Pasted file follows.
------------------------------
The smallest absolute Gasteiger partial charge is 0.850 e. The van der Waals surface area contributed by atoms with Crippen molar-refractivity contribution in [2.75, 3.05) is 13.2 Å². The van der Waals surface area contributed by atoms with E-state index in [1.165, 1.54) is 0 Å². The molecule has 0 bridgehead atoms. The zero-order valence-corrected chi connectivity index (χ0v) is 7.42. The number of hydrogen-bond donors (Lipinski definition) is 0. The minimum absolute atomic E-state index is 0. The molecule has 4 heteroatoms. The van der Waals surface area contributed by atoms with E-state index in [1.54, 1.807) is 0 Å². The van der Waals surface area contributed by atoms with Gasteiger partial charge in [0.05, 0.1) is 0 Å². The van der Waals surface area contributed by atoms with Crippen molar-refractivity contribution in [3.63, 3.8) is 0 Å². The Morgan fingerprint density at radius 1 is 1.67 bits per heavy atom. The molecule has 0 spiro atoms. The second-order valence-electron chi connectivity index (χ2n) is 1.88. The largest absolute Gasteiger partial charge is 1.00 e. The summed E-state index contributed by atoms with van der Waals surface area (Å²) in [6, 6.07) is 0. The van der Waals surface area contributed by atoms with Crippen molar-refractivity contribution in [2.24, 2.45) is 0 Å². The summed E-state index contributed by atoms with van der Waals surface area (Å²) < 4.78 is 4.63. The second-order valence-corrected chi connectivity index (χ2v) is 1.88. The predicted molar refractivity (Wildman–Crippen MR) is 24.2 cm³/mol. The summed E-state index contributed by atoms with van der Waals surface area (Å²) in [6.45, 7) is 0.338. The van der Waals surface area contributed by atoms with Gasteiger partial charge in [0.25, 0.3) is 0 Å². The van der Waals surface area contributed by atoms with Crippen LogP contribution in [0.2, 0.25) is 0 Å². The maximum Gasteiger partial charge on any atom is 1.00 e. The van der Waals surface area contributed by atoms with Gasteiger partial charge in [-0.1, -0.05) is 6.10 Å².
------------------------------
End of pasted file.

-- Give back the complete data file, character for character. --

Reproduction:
The smallest absolute Gasteiger partial charge is 0.850 e. The van der Waals surface area contributed by atoms with Crippen molar-refractivity contribution in [2.75, 3.05) is 13.2 Å². The van der Waals surface area contributed by atoms with E-state index in [1.165, 1.54) is 0 Å². The molecule has 0 bridgehead atoms. The zero-order valence-corrected chi connectivity index (χ0v) is 7.42. The number of hydrogen-bond donors (Lipinski definition) is 0. The minimum absolute atomic E-state index is 0. The molecule has 4 heteroatoms. The van der Waals surface area contributed by atoms with E-state index in [1.54, 1.807) is 0 Å². The van der Waals surface area contributed by atoms with Gasteiger partial charge in [0.05, 0.1) is 0 Å². The van der Waals surface area contributed by atoms with Crippen molar-refractivity contribution in [3.63, 3.8) is 0 Å². The Morgan fingerprint density at radius 1 is 1.67 bits per heavy atom. The molecule has 0 spiro atoms. The second-order valence-electron chi connectivity index (χ2n) is 1.88. The largest absolute Gasteiger partial charge is 1.00 e. The summed E-state index contributed by atoms with van der Waals surface area (Å²) in [6, 6.07) is 0. The van der Waals surface area contributed by atoms with Crippen molar-refractivity contribution in [2.24, 2.45) is 0 Å². The summed E-state index contributed by atoms with van der Waals surface area (Å²) < 4.78 is 4.63. The second-order valence-corrected chi connectivity index (χ2v) is 1.88. The predicted molar refractivity (Wildman–Crippen MR) is 24.2 cm³/mol. The summed E-state index contributed by atoms with van der Waals surface area (Å²) in [6.45, 7) is 0.338. The van der Waals surface area contributed by atoms with Gasteiger partial charge in [0.25, 0.3) is 0 Å². The van der Waals surface area contributed by atoms with Crippen LogP contribution in [0.2, 0.25) is 0 Å². The maximum Gasteiger partial charge on any atom is 1.00 e. The van der Waals surface area contributed by atoms with Gasteiger partial charge in [-0.1, -0.05) is 6.10 Å².